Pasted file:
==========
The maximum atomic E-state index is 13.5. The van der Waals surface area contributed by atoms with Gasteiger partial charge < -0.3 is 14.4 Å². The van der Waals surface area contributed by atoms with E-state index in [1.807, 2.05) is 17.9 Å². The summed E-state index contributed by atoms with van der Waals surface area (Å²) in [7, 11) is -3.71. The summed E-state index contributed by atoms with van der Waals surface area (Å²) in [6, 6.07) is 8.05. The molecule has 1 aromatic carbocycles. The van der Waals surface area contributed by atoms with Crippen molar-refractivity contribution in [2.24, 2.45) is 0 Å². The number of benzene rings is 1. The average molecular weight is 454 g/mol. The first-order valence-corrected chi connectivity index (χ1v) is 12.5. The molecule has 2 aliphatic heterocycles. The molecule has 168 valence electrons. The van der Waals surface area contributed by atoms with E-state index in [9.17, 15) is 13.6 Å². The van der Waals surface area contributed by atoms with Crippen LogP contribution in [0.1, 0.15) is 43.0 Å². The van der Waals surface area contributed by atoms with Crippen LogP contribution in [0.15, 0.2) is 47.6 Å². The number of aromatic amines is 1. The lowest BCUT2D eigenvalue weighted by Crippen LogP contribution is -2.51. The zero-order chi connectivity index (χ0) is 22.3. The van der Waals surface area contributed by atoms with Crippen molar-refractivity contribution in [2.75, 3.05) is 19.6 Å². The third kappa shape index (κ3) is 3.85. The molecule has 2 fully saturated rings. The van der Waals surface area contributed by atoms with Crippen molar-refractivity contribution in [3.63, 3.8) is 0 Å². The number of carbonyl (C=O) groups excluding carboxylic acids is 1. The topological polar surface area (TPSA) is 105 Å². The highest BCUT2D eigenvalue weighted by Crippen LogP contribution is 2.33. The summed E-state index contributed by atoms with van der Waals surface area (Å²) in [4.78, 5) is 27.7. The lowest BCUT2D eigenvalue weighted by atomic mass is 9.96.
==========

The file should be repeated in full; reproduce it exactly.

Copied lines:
The maximum atomic E-state index is 13.5. The van der Waals surface area contributed by atoms with Gasteiger partial charge < -0.3 is 14.4 Å². The van der Waals surface area contributed by atoms with E-state index in [1.807, 2.05) is 17.9 Å². The summed E-state index contributed by atoms with van der Waals surface area (Å²) in [7, 11) is -3.71. The summed E-state index contributed by atoms with van der Waals surface area (Å²) in [6, 6.07) is 8.05. The molecule has 1 aromatic carbocycles. The van der Waals surface area contributed by atoms with Crippen molar-refractivity contribution in [2.24, 2.45) is 0 Å². The number of benzene rings is 1. The average molecular weight is 454 g/mol. The first-order valence-corrected chi connectivity index (χ1v) is 12.5. The molecule has 2 aliphatic heterocycles. The molecule has 168 valence electrons. The van der Waals surface area contributed by atoms with E-state index in [9.17, 15) is 13.6 Å². The van der Waals surface area contributed by atoms with Crippen LogP contribution in [0.1, 0.15) is 43.0 Å². The van der Waals surface area contributed by atoms with Crippen LogP contribution in [0.15, 0.2) is 47.6 Å². The number of aromatic amines is 1. The lowest BCUT2D eigenvalue weighted by Crippen LogP contribution is -2.51. The zero-order chi connectivity index (χ0) is 22.3. The van der Waals surface area contributed by atoms with Crippen molar-refractivity contribution in [2.75, 3.05) is 19.6 Å². The third kappa shape index (κ3) is 3.85. The molecule has 2 fully saturated rings. The van der Waals surface area contributed by atoms with Crippen molar-refractivity contribution in [3.63, 3.8) is 0 Å². The number of carbonyl (C=O) groups excluding carboxylic acids is 1. The topological polar surface area (TPSA) is 105 Å². The highest BCUT2D eigenvalue weighted by Crippen LogP contribution is 2.33. The summed E-state index contributed by atoms with van der Waals surface area (Å²) in [4.78, 5) is 27.7. The lowest BCUT2D eigenvalue weighted by atomic mass is 9.96.